Some of the sights we visited included Belem Tower, Jerónimos Monastery, Praça do Comércio, St. George Castle, Lisbon Cathedral and Edward VII Park.

Enjoying Food & Drink

Making Pastel de Nata

Some visited sights

One of the interesting features of Lisbon is the extensive cobblestone paving of miles and miles of sidewalks. These cobblestones are small, irregular shaped and are hand fitted. On the sidewalk at the southeast corner of Praça dos Restauradores (Restaurant Square) there is a tribute of the pavers who build these extensive works of art.

 Slideshow of LisbonLisbon

Montana Vacation – Part 3

Big Sky – Majestic Mountains – Huckleberries – Friendly People

Glacier National Park

In this final post from our August 1 – 13, 2019 Montana vacation we will share the sights in and around Glacier National Park. We spent several days exploring the park and surrounding areas. The weather during our three days in the park area was clear and hot, but smoke from wild fires in Idaho and Washington did impact some of the photo opportunities.

Red Bus Tour

When we first planned this Montana trip several months ago we wanted to make sure we experienced the “Going to the Sun Road” but had some concerns about doing the drive ourselves. The person driving would need to concentrate on the challenging road and would miss out on the scenery.

In our research we found out about the Red Bus Tours that operate in the National Park. They offer several tour options, one a 4-5 hour tour and another all day tour. We opted for the 4-5 hour tour that goes up the “Going to the Sun Road” as far as Logan Pass, then returns. We made reservations online well in advance of our trip (reservations are highly recommended). These tours are narrated by knowledgeable drivers who provide both factual information plus many entertaining stories along the way. The drivers make many photo stops along the route and these buses have reserved parking at some critical stops, which avoids the crowded private vehicle parking areas. Our 4-5 hour tour was $64 per person and we felt it was money well spent.

Our tour started about 9:15am from the Apgar Visitor Center. The parking lot at Apgar Visitor’s Center fills up fast, so getting there early will assure a spot and not risk missing your tour time.

The Tour Route

The tour buses are restored, 1930’s vintage White motor coaches serving park visitors for 80 plus years. I ended up sitting in the front passenger seat, so had the opportunity to shoot some video along the way. The following is a compilation of clips from the bus tour.

Views from “Going to the Sun Road”
Lake McDonald
Whitefish Lake
Many Glacier Area

Montana Vacation – Part 1

Big Sky – Majestic Mountains – Huckleberries – Friendly People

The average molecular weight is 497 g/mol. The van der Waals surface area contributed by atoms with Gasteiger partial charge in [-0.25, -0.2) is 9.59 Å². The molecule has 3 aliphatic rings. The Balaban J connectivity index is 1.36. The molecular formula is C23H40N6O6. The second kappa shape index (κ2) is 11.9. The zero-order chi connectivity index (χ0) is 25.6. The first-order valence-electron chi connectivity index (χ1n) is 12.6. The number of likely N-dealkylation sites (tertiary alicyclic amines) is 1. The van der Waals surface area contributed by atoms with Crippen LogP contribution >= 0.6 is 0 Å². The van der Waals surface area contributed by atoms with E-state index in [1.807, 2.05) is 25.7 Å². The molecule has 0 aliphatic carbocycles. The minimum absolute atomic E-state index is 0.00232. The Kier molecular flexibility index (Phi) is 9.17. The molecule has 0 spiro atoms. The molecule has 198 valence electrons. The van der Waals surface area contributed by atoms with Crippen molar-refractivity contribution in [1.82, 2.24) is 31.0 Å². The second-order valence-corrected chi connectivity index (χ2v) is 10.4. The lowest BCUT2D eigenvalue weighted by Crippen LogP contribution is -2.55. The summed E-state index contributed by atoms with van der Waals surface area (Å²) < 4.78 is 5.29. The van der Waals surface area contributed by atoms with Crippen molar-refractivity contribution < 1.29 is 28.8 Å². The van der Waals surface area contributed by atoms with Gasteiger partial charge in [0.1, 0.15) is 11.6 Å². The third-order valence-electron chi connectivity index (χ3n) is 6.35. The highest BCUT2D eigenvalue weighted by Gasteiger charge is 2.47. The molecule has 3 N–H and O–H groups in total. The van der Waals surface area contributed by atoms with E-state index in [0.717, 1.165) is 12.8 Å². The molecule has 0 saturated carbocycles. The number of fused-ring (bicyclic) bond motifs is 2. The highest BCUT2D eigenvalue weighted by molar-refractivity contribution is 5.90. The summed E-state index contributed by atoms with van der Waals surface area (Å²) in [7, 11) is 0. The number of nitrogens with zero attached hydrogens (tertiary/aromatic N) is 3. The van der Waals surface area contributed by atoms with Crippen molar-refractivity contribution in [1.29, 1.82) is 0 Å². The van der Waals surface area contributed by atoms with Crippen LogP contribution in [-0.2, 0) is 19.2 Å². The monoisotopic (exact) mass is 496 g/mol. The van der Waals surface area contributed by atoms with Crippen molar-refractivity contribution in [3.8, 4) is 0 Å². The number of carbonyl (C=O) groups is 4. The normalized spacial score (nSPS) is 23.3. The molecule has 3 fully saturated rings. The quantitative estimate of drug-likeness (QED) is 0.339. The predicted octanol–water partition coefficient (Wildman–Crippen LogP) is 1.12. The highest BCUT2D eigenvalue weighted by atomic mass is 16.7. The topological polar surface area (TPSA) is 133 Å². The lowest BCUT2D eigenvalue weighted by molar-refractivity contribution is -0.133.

This year our August vacation was to Northwest Montana. Our visit would include the towns of Missoula, Whitefish and Columbia Falls, touring Glacier National Park, the Bitterroot Mountain area and the Bison National Range.

Kathie and I met up with our daughter Jen, who flew in from DC. So this was a family vacation and during the week we celebrated both Kathie and Jen’s birthdays.

Our visit was during the first 2-weeks of August. The weather was good overall, albiet hot during the days (mid 90’s). At the very end of our visit there were some severe thunderstorms, but these didn’t interupt our plans in any significant way.

This “Part 1” blog will focus on our visit to the Missoula area. A “Part 2” will continue with our visit to Glacier National Park and the surrounding areas.

Missoula

Arriving in Missoula, we spent the first weekend there. Missoula is a fun town, home to the University of Montana. We explored the Saturday Street Market and Farmer’s Market, which were very popular and lively.

The Missoula downtown has some interesting late 19th – early 20th Century building architecture, great area for walking and exploring. 

Flying to Missoula

We flew United from Boston to Denver connecting with a United Express flight to Missoula, about a 2 hours flight from Denver. The window seat view flying into Missoula on a clear day is breathtaking as you follow the valley between mountains on final approach.

Walking around Missoula

Enjoying the street scenes and the riverfront area. This is Lewis and Clark country.

Saturday Morning Markets

Saturdays in Missoula feature an arts & crafts People’s Market on E. Pine St (closed to vehicle traffic) and a large Farmer’s Market on the riverfront next to Caras Park.

Food & Drink

Missoula offers plenty of food and drink options. There are many gourmet coffee shops and very good micro-breweries. The dining choices vary quite a bit from casual to upscale.

The Bayern Brewery was a real treat, serving excellent Bavarian style micro-brew beers and authentic German comfort food. The pilsner draft with a large, home made pretzel, bratwurst and warm German potato salad really hit the spot.

Our dinner choices included:

  • Plonk, a comfortable wine bar atmosphere featuring a wide selection of wines and a small plate menu ideal for sharing.